A famous rock structure in the Galapagos Islands collapsed on Monday.
Two rocky pillars are all that’s left of Darwin’s Arch, about 600 miles off the coast of Ecuador.
“This event is a consequence of natural erosion,” Ecuador’s environmental ministry tweeted.
“Darwin’s Arch is made of natural stone that at one time would have been part of Darwin Island, which is not open to on-land visits. This site is considered one of the best places on the planet to scuba dive and observe schools of sharks and other species.”
Informamos que hoy 17 de mayo, se reportó el colapso del Arco de Darwin, el atractivo puente natural ubicado a menos de un kilómetro de la isla principal Darwin, la más norte del archipiélago de #Galápagos. Este suceso sería consecuencia de la erosión natural.
📷Héctor Barrera pic.twitter.com/lBZJWNbgHg
— Ministerio del Ambiente y Agua de Ecuador (@Ambiente_Ec) May 17, 2021
The rock formation was named after the British scientist Charles Darwin, who visited the islands in 1835 and is said to have developed his theory of evolution by examining the Galapagos finches.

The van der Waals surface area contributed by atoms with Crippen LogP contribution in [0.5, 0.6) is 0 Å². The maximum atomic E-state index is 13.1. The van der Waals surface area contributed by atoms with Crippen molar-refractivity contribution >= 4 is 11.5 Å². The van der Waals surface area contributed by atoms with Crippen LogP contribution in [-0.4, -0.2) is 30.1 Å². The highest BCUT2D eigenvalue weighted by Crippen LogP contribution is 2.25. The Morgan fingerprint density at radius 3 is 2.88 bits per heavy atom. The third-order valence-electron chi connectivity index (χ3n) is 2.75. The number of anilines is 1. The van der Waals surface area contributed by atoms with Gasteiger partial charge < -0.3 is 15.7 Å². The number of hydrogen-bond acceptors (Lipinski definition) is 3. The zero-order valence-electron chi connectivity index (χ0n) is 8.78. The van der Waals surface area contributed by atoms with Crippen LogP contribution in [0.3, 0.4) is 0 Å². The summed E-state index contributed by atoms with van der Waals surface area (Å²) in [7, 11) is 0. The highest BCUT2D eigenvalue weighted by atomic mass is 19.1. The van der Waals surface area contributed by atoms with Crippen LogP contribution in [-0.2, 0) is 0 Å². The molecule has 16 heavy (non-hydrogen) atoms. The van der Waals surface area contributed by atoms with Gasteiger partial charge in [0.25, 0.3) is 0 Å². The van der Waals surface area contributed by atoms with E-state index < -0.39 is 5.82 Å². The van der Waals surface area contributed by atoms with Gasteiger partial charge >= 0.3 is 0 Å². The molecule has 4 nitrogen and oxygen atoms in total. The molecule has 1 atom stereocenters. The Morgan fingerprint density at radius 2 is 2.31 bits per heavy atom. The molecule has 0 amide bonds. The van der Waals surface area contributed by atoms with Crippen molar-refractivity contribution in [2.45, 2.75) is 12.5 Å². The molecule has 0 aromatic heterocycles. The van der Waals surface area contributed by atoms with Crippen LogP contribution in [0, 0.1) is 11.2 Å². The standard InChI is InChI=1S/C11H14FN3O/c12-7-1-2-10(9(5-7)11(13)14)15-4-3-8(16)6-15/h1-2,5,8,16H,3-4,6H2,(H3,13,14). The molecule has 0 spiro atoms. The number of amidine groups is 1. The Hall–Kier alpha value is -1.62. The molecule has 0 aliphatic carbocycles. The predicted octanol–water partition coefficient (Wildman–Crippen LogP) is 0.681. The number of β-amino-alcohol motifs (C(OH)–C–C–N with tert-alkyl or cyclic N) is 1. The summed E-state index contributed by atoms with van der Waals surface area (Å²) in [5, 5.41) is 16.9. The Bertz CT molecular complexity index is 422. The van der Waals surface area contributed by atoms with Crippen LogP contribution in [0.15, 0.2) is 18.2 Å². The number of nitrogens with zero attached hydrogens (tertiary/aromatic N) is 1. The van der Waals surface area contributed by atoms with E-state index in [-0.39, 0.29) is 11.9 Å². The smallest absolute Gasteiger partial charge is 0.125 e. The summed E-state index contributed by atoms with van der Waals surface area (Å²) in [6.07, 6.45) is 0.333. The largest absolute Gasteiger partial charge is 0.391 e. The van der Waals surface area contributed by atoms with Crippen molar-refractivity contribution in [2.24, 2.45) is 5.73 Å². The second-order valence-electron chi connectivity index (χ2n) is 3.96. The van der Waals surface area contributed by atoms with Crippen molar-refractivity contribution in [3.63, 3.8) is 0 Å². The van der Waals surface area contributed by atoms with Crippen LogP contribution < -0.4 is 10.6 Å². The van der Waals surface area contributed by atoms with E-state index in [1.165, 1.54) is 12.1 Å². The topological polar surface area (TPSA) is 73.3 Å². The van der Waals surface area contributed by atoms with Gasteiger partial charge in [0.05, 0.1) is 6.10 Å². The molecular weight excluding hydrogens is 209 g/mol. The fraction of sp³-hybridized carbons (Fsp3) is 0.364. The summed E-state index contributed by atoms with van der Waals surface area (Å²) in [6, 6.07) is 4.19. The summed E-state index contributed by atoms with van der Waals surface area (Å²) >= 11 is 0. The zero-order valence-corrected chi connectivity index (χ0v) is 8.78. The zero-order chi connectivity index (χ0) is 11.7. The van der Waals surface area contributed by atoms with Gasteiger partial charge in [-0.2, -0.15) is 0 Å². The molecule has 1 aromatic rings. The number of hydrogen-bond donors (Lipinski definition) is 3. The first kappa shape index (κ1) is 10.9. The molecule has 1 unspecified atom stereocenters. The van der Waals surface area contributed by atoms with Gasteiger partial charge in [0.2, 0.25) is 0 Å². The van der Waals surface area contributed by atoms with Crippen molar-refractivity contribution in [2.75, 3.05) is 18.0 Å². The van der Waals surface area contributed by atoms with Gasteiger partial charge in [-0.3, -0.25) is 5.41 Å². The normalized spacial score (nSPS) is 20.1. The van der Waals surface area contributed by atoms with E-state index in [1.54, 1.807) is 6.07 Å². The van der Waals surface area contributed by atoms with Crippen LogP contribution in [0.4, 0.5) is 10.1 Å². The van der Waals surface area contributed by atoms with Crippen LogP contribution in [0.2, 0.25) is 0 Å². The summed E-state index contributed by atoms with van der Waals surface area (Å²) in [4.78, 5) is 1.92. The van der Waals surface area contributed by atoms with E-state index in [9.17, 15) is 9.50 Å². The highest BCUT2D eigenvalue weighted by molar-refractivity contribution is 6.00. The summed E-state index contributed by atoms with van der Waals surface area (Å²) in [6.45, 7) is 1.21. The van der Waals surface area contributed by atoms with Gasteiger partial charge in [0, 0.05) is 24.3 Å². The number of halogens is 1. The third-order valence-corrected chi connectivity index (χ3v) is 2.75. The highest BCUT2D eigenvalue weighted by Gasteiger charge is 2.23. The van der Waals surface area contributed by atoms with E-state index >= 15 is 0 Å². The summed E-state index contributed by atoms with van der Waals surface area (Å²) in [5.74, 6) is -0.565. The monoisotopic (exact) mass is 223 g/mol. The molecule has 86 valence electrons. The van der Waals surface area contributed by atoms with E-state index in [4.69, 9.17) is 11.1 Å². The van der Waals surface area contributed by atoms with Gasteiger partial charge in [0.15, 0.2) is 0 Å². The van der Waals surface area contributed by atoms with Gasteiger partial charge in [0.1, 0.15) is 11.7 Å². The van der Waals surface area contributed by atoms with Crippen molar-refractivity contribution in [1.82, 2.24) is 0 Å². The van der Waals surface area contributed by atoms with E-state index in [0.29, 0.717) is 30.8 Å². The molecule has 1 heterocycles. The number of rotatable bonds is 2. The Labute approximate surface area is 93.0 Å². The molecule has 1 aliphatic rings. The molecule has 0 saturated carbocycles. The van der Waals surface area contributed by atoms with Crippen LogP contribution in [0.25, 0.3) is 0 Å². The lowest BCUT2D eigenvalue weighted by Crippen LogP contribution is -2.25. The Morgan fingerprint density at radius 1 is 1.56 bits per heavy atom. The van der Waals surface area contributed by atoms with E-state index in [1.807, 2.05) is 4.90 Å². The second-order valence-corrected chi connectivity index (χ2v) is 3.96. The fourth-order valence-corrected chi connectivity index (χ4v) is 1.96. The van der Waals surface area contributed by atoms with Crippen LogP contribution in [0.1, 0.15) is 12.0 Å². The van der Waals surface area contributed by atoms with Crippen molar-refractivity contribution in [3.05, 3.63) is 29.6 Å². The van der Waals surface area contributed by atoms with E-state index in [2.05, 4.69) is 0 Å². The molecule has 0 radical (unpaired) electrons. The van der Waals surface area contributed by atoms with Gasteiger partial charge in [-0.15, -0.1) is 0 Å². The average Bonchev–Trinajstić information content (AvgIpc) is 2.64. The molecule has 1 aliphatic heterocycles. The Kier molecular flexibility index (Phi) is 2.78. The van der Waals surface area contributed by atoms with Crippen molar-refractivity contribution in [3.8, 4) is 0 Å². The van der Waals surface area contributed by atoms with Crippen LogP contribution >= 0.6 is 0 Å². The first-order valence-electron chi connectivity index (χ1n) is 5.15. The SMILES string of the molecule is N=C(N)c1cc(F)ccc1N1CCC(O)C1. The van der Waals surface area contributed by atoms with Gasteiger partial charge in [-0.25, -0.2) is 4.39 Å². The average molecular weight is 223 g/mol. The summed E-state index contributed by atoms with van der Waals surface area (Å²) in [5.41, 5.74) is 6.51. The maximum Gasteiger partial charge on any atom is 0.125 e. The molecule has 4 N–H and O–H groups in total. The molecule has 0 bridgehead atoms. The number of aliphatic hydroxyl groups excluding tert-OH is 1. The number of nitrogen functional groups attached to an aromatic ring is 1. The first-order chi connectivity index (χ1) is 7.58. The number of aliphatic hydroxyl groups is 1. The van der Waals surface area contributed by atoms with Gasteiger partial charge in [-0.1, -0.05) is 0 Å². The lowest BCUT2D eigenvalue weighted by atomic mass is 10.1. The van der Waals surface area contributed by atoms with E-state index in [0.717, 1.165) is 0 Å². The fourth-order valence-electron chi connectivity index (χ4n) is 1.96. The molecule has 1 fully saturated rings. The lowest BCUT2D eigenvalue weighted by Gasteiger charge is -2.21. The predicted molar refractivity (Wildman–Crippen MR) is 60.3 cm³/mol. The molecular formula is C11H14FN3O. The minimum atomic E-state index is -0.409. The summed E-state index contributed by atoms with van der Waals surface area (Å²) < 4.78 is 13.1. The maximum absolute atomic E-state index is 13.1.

“The effect of the collapse on the dive site itself is unknown, and no divers were harmed to our knowledge,” the magazine’s website read.
“Obviously all the people from the Galapagos felt nostalgic because it’s something we’re familiar with since childhood, and to know that it has changed was a bit of a shock,” Washington Tapia, director of conservation at Galapagos Conservancy, told The Associated Press in response to the collapse.
“However, from a scientific point of view, it’s part of the natural process. The fall is surely due to exogenous processes such as weathering and erosion which are things that normally happen on our planet.”
Jen Jones of the Galapagos Conservation Trust said the group was “sad to hear the news about Darwin’s Arch collapsing.”
“The collapse of the arch is a reminder of how fragile our world is,” she told The Guardian.
“While there is little that we as humans can do to stop geological processes such as erosion, we can endeavour to protect the islands’ precious marine life.
“Galápagos Conservation Trust is working with partners to protect these sharks both within the Galápagos marine reserve and on their migrations outside in the wider eastern tropical Pacific.”
The money will fund projects including the restoration of Floreana Island, which is home to 54 threatened species, and the reintroduction of locally extinct species.
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